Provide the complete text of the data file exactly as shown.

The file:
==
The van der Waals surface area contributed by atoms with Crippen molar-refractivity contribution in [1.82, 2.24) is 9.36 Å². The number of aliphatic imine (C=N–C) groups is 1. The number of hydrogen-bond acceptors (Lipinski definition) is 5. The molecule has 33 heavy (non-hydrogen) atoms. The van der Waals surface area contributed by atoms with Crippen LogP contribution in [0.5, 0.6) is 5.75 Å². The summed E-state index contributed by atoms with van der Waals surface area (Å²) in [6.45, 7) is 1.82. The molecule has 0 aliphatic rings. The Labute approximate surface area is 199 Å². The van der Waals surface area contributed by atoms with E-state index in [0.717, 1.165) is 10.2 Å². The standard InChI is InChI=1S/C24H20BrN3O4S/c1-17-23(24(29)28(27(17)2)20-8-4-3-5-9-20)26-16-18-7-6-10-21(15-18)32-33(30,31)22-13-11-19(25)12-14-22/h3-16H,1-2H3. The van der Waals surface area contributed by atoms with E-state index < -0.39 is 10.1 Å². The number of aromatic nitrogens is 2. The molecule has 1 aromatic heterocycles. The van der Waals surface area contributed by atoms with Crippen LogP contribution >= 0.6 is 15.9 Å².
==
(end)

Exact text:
The van der Waals surface area contributed by atoms with Crippen molar-refractivity contribution in [1.82, 2.24) is 9.36 Å². The number of aliphatic imine (C=N–C) groups is 1. The number of hydrogen-bond acceptors (Lipinski definition) is 5. The molecule has 33 heavy (non-hydrogen) atoms. The van der Waals surface area contributed by atoms with Crippen LogP contribution in [0.5, 0.6) is 5.75 Å². The summed E-state index contributed by atoms with van der Waals surface area (Å²) in [6.45, 7) is 1.82. The molecule has 0 aliphatic rings. The Labute approximate surface area is 199 Å². The van der Waals surface area contributed by atoms with E-state index in [0.717, 1.165) is 10.2 Å². The standard InChI is InChI=1S/C24H20BrN3O4S/c1-17-23(24(29)28(27(17)2)20-8-4-3-5-9-20)26-16-18-7-6-10-21(15-18)32-33(30,31)22-13-11-19(25)12-14-22/h3-16H,1-2H3. The van der Waals surface area contributed by atoms with E-state index < -0.39 is 10.1 Å². The number of aromatic nitrogens is 2. The molecule has 1 aromatic heterocycles. The van der Waals surface area contributed by atoms with Crippen LogP contribution >= 0.6 is 15.9 Å².